Would you be happy with 15% a year?

evertontrader

Member
61 9
I'd like to know how the traders across this forum would react to a 15% annual return, would you be happy with that return?

Today, I think it's an excellent return... but 3 years ago, when I read you could make 5-10% a week across the retail trading spectrum, I would of thought it wasn't worth getting out of bed for in relation to what I others were saying was possible.

Trading capital is a very important factor when considering return as it's directly relative to your trading capital e.g. 15% of £10,000 (£1,500) isn't going to change your life... but 15% of £500,000 (£75,000) is a respectable sum and would put you in a top 5 percent of salaries across the UK.

When you look at compounding 15% annually, it becomes even more impressive. See the following balance growing at 15% a year:

Start Balance
£10,000

Year Balance
1 £11,500.00
2 £13,225.00
3 £15,208.75
4 £17,490.06
5 £20,113.57

That's over 100% return in 5 years.

So... do you think 15% a year is worth getting out of bed for? I'm interested to see the opinions on this.
 
Last edited:

tomorton

Legendary member
8,196 1,253
Long-term its absolutely fine - imagine a paid job in which your salary grew at 15% a year!

But I still can't help the feeling that if you have a successful, consistent system that doesn't rely on flukey trade outcomes to maintain the 15%, why can't it be maxed up and deliver a much better % gain? At least for a few years, then it can be tapered down to reduce risk.
 

Splitlink

Legendary member
10,850 1,233
Your table of possible earnings is what gets most people hooked, in the first place. It did me. I do not know your trading capabality and it does not really matter. The point is that this is not an easy way to make money so make sure that your capital base is an amount that you could afford to lose. The pie -in-the-sky £1,500 is what one tends look at, without watching the £10,000 that you, already, have and the market wants and will try to get its hands on.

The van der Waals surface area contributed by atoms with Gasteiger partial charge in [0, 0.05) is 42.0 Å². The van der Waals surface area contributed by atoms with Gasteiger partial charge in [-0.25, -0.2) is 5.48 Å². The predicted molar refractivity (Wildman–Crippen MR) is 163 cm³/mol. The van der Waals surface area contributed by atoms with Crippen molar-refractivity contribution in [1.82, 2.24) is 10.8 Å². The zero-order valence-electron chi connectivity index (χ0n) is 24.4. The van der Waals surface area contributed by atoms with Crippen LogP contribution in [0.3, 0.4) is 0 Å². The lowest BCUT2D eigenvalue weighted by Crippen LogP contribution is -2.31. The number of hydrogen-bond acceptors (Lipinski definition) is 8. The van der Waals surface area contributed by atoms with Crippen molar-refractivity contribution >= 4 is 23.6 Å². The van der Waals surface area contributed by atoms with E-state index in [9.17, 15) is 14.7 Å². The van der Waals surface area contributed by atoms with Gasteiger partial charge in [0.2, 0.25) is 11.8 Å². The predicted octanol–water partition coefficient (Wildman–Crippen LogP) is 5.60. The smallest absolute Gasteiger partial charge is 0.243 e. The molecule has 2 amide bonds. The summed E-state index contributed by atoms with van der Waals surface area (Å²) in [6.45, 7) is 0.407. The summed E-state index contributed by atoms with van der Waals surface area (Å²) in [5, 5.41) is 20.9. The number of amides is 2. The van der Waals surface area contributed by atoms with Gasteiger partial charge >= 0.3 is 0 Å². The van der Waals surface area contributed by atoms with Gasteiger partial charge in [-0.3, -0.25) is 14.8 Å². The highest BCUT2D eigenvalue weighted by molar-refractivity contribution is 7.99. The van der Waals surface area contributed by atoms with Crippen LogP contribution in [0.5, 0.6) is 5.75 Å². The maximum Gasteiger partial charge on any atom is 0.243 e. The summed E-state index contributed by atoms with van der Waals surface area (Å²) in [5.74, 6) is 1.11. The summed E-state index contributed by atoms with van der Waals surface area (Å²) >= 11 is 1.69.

evertontrader

Member
61 9
Your table of possible earnings is what gets most people hooked, in the first place. It did me. I do not know your trading capabality and it does not really matter. The point is that this is not an easy way to make money so make sure that your capital base is an amount that you could afford to lose. The pie -in-the-sky £1,500 is what one tends look at, without watching the £10,000 that you, already, have and the market wants and will try to get its hands on.

I'm beyond the "hooked by pie in the sky" phase you refer to. I've been doing this long enough to know how to protect my capital base, I haven't had a losing year in the last three and that's down to discipline and good money management.

I wouldn't say 15% is pie in the sky, although one of the other people who replied saying they can generate 20% a month... to me that is optimistic but good luck to him if he can.
 
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evertontrader

Member
61 9
Depends if you're investing or trading.

Madoff's clients were happy with 10% per year.

But my newsletters get 20% per month.

One's passive income; the other's active investments.

Over what period have you consistently generated 20% a month... and what is the max draw down that the strategy has experienced?
 

Splitlink

Legendary member
10,850 1,233
I'm well beyond the "hooked by pie in the sky" phase you refer to. I've been doing this long enough to know how to protect my capital base, I haven't had a losing year in the last three and that's down to discipline and good money management.

I wouldn't say 15% is pie in the sky, although one of the other people who replied saying they can generate 20% a month... to me that is optimistic but good luck to him if he can.



A lot of expert traders got caught, just a few weeks ago, by being short of the Swiss franc. Some of the traders were the dealers, themselves, so I hesitate to say that I can tell what is going to happen to me around the corner. 15% profit, or 15% loss. Who can tell,, for sure?

Confidence that it will not happen to me, is what keeps me trading, but confidence does not, always, buy the baby a new dress.
 

evertontrader

Member
61 9
I never said 15% was pie in the sky. Clearly I'm saying the opposite to that if you read my OP.

I was referring to your point that people focus on the profit more than preserving capital.